I travelled to Moscow, Russia, recently. Apples were commonly used as
street trees there, although due to fruit drop and other problems, I
don't recomend this. Basswood (Tilia species) are commonly planted in
Chicago. No one uses them, but the flowers could be used in tea.
Frankly this seems more hazardous, in re. urban air pollution, than
fruit because of the higher surface area (exposed to smog) to volume
ratio. I've never seen *intentional* edible landscaping of any sort
practiced in Chicago, though. Do New Englanders tap their street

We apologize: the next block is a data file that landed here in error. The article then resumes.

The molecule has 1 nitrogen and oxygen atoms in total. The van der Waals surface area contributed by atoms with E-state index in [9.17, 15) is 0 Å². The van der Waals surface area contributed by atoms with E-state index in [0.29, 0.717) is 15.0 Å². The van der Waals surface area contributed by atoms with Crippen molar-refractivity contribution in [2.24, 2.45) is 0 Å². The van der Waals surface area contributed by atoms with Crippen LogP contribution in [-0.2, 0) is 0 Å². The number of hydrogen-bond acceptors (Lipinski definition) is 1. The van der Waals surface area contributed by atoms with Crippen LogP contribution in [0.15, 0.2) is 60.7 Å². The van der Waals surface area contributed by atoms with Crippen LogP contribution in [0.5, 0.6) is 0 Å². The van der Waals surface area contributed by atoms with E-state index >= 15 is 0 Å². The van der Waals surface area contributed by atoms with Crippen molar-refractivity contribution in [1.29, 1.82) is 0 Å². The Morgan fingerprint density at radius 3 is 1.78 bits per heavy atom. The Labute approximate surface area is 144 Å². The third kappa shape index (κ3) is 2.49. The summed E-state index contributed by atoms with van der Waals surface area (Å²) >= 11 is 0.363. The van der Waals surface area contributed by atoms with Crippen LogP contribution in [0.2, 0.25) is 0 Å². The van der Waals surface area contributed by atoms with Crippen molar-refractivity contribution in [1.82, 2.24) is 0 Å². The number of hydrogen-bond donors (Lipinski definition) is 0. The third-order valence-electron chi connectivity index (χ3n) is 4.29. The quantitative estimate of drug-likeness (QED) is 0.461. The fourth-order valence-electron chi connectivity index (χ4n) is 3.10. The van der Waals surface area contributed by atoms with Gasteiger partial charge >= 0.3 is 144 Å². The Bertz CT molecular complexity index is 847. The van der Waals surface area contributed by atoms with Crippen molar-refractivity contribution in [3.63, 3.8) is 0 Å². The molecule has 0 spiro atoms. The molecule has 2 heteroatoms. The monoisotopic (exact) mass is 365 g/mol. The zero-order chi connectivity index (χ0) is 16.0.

maple trees? I forsee a "tragedy of the commons" problem arising
since (at least in the Rust Belt where I currently live) property
rights to streetside areas have eroded to the point where they are
practically city property.
Street hedges seem to pose less of a hazard from fruit drop. Many
plants seem suitable: nanking/bush cherries, Rosa rugosa, kumquats
(subtropics), highbush cranberry (esp. for shade), even severely
pruned mulberries. However shrubs don't shade drivers from the summer
sun. Again, the "Commons?"